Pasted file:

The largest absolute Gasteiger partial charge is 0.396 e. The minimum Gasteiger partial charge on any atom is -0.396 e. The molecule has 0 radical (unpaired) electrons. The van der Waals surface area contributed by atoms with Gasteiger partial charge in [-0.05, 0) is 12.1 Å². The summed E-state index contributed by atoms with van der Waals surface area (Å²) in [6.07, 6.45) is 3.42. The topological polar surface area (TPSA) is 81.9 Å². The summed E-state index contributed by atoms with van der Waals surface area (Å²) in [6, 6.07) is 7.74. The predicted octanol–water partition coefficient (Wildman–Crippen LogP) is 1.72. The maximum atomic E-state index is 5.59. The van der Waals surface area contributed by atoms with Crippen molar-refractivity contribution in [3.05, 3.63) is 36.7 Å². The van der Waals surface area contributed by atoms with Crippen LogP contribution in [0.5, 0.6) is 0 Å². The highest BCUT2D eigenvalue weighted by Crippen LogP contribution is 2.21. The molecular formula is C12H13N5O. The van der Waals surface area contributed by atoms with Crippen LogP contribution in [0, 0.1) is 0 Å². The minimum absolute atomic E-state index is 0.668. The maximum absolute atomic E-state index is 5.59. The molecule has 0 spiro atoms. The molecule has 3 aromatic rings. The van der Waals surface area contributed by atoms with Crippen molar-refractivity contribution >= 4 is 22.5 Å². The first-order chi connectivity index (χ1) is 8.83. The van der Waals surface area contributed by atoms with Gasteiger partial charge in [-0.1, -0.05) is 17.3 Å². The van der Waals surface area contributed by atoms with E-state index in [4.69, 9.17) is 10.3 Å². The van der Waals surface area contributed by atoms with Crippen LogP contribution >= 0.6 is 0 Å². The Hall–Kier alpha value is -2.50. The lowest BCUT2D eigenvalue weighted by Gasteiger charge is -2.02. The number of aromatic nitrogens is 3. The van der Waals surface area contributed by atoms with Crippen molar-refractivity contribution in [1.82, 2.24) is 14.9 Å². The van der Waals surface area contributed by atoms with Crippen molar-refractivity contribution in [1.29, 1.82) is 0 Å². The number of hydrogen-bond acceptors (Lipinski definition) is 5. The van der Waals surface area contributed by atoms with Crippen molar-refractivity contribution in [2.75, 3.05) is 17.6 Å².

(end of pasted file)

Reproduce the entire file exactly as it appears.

The largest absolute Gasteiger partial charge is 0.396 e. The minimum Gasteiger partial charge on any atom is -0.396 e. The molecule has 0 radical (unpaired) electrons. The van der Waals surface area contributed by atoms with Gasteiger partial charge in [-0.05, 0) is 12.1 Å². The summed E-state index contributed by atoms with van der Waals surface area (Å²) in [6.07, 6.45) is 3.42. The topological polar surface area (TPSA) is 81.9 Å². The summed E-state index contributed by atoms with van der Waals surface area (Å²) in [6, 6.07) is 7.74. The predicted octanol–water partition coefficient (Wildman–Crippen LogP) is 1.72. The maximum atomic E-state index is 5.59. The van der Waals surface area contributed by atoms with Crippen molar-refractivity contribution in [3.05, 3.63) is 36.7 Å². The van der Waals surface area contributed by atoms with Crippen LogP contribution in [0.5, 0.6) is 0 Å². The highest BCUT2D eigenvalue weighted by Crippen LogP contribution is 2.21. The molecular formula is C12H13N5O. The van der Waals surface area contributed by atoms with Crippen LogP contribution in [0, 0.1) is 0 Å². The minimum absolute atomic E-state index is 0.668. The maximum absolute atomic E-state index is 5.59. The molecule has 0 spiro atoms. The molecule has 3 aromatic rings. The van der Waals surface area contributed by atoms with Crippen molar-refractivity contribution >= 4 is 22.5 Å². The first-order chi connectivity index (χ1) is 8.83. The van der Waals surface area contributed by atoms with Gasteiger partial charge in [-0.1, -0.05) is 17.3 Å². The van der Waals surface area contributed by atoms with E-state index in [4.69, 9.17) is 10.3 Å². The van der Waals surface area contributed by atoms with Crippen LogP contribution >= 0.6 is 0 Å². The Hall–Kier alpha value is -2.50. The lowest BCUT2D eigenvalue weighted by Gasteiger charge is -2.02. The number of aromatic nitrogens is 3. The van der Waals surface area contributed by atoms with Crippen molar-refractivity contribution in [1.82, 2.24) is 14.9 Å². The van der Waals surface area contributed by atoms with Crippen molar-refractivity contribution in [1.29, 1.82) is 0 Å². The number of hydrogen-bond acceptors (Lipinski definition) is 5. The van der Waals surface area contributed by atoms with Crippen molar-refractivity contribution in [2.75, 3.05) is 17.6 Å².